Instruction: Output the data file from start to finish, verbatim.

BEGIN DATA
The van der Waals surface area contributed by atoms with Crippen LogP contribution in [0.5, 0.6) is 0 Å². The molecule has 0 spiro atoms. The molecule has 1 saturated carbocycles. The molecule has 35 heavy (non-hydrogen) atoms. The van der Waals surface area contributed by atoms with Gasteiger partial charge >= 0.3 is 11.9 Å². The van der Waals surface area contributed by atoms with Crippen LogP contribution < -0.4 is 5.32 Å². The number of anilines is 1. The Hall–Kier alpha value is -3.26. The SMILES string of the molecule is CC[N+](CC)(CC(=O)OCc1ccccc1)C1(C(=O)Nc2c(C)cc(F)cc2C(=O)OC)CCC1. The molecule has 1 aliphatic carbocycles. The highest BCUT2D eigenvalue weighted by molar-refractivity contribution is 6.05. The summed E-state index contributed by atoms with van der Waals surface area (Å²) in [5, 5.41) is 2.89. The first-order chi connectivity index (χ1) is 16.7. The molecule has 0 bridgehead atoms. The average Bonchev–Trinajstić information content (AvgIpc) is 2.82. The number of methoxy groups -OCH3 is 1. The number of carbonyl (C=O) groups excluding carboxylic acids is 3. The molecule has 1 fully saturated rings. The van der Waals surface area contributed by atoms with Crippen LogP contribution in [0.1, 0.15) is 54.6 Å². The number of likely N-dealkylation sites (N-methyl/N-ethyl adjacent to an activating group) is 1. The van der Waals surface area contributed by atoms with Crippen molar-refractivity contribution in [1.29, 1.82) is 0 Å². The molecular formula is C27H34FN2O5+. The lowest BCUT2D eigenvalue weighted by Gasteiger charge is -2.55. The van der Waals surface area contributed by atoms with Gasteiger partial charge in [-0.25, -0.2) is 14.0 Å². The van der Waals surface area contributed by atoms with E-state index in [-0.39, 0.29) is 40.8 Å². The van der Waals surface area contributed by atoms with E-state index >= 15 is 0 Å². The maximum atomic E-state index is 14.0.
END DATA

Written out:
The van der Waals surface area contributed by atoms with Crippen LogP contribution in [0.5, 0.6) is 0 Å². The molecule has 0 spiro atoms. The molecule has 1 saturated carbocycles. The molecule has 35 heavy (non-hydrogen) atoms. The van der Waals surface area contributed by atoms with Gasteiger partial charge >= 0.3 is 11.9 Å². The van der Waals surface area contributed by atoms with Crippen LogP contribution < -0.4 is 5.32 Å². The number of anilines is 1. The Hall–Kier alpha value is -3.26. The SMILES string of the molecule is CC[N+](CC)(CC(=O)OCc1ccccc1)C1(C(=O)Nc2c(C)cc(F)cc2C(=O)OC)CCC1. The molecule has 1 aliphatic carbocycles. The highest BCUT2D eigenvalue weighted by molar-refractivity contribution is 6.05. The summed E-state index contributed by atoms with van der Waals surface area (Å²) in [5, 5.41) is 2.89. The first-order chi connectivity index (χ1) is 16.7. The molecule has 0 bridgehead atoms. The average Bonchev–Trinajstić information content (AvgIpc) is 2.82. The number of methoxy groups -OCH3 is 1. The number of carbonyl (C=O) groups excluding carboxylic acids is 3. The molecule has 1 fully saturated rings. The van der Waals surface area contributed by atoms with Crippen LogP contribution in [0.1, 0.15) is 54.6 Å². The number of likely N-dealkylation sites (N-methyl/N-ethyl adjacent to an activating group) is 1. The van der Waals surface area contributed by atoms with Crippen molar-refractivity contribution in [1.29, 1.82) is 0 Å². The molecular formula is C27H34FN2O5+. The lowest BCUT2D eigenvalue weighted by Gasteiger charge is -2.55. The van der Waals surface area contributed by atoms with Gasteiger partial charge in [-0.25, -0.2) is 14.0 Å². The van der Waals surface area contributed by atoms with E-state index in [-0.39, 0.29) is 40.8 Å². The van der Waals surface area contributed by atoms with E-state index >= 15 is 0 Å². The maximum atomic E-state index is 14.0.